WHO frames Global Regulatory Norms for Medical Devices and IVD

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The World Health Organization (WHO)has issued a set of draft guidelines for a global model regulatory framework for medical devices including in-vitro diagnostic devices. The regulator is seeking industry comments for the same before July 12. Indian medical device companies see the move as a step in the right direction.

According to Manoj Menon, medical device consultant who was earlier with GE Healthcare said that the guidelines were anticipated for a long time and is a welcome move. The move will help improve quality of devices and solutions substantially; remove sub-standard devices and bring in transparency. However, the regulatory body should be also geared up for speedy and quality inspections through build up of appropriate tools, infrastructure and trained manpower. A step by step approach is required to manage the large pool of devices marketed.

Medical devices require the highest material and manufacturing standards. Without medical devices, routine medical procedures from bandaging a sprained ankle, to diagnosing HIV/AIDS, implanting an artificial hip or any surgical intervention would not be possible, noted WHO in its draft guidance.

The medical devices are used in many diverse settings. It could either be on a lay person at home, paramedical staff, clinicians in remote locations and highly trained medical professional in advanced medical facility. Even for opticians and dentists, medical devices are indispensable. Such health technologies are used to diagnose illness, to monitor treatments, assist disabled persons, or intervene and treat illnesses, both acute and chronic. Today there are an estimated 5,00,000 different kinds of medical devices in the world market, separated into more than 10,000 generic devices groups.

The resources people, funds, technology and facilities available in any country for regulatory control of medical devices are limited. Generally, such resources will be allocated to support overall government policy objectives and priorities but it also reflects the characteristics of the national market for medical devices. Medical devices are barometer of public health needs, burden of disease, demographic trends, economic development among others. It also indicates the industry structure on sources of supply which covers imported versus domestic manufacture.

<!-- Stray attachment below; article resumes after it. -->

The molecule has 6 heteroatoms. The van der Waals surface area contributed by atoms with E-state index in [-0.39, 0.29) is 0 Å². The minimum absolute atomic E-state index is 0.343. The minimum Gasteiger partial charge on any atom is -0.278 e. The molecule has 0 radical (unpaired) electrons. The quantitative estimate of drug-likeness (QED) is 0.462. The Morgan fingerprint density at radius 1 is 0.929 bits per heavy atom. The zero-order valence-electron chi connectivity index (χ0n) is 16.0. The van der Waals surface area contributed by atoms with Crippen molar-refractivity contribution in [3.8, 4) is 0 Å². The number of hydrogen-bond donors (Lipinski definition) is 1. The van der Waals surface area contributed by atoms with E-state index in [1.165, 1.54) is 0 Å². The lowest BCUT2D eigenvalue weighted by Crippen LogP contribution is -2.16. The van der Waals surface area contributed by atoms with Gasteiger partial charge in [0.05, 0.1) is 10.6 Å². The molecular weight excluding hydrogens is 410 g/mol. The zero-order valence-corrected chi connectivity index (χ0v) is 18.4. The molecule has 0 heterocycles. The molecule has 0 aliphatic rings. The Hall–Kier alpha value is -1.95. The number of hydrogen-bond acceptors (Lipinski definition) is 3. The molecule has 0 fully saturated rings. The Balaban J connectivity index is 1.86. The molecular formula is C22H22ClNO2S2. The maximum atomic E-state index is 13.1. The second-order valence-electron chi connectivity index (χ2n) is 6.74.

The WHO has pointed out that regulation of medical devices does not take place in isolation and it should be coordinated with regulation of other products like medicines, vaccines, and government policy objectives.

The WHO model recommends guiding principles, harmonized definitions and the essential elements required for effective and efficient regulation. Its main elements refer to international harmonization guidance documents developed by the Global Harmonization Task Force (GHTF) and its successor, the International Medical Device Regulators Forum (IMDRF).

“The model is particularly relevant for WHO member states with no or limited regulation for medical devices in place. Yet it foresees that countries will progress from basic controls towards an expanded level as their resources allow. It will also describe circumstances in which a regulatory authority may rely upon, or recognize, the work products from trusted regulatory systems providing scientific assessments, audit and inspection reports or WHO pre-qualification,” stated the draft guidance.

The draft also indicated that there are limitations to the Global Model Regulatory Framework for Medical Devices including IVDs. Therefore the model provides a general approach and cannot provide country -specific guidance on implementation. While it does not offer detailed guidance on regulatory topics, it provides references to relevant documents. It does not detail responsibilities of manufacturers, distributors and healthcare professionals, who have roles to assure quality, safety and performance of medical devices.

Source : Pharmabiz


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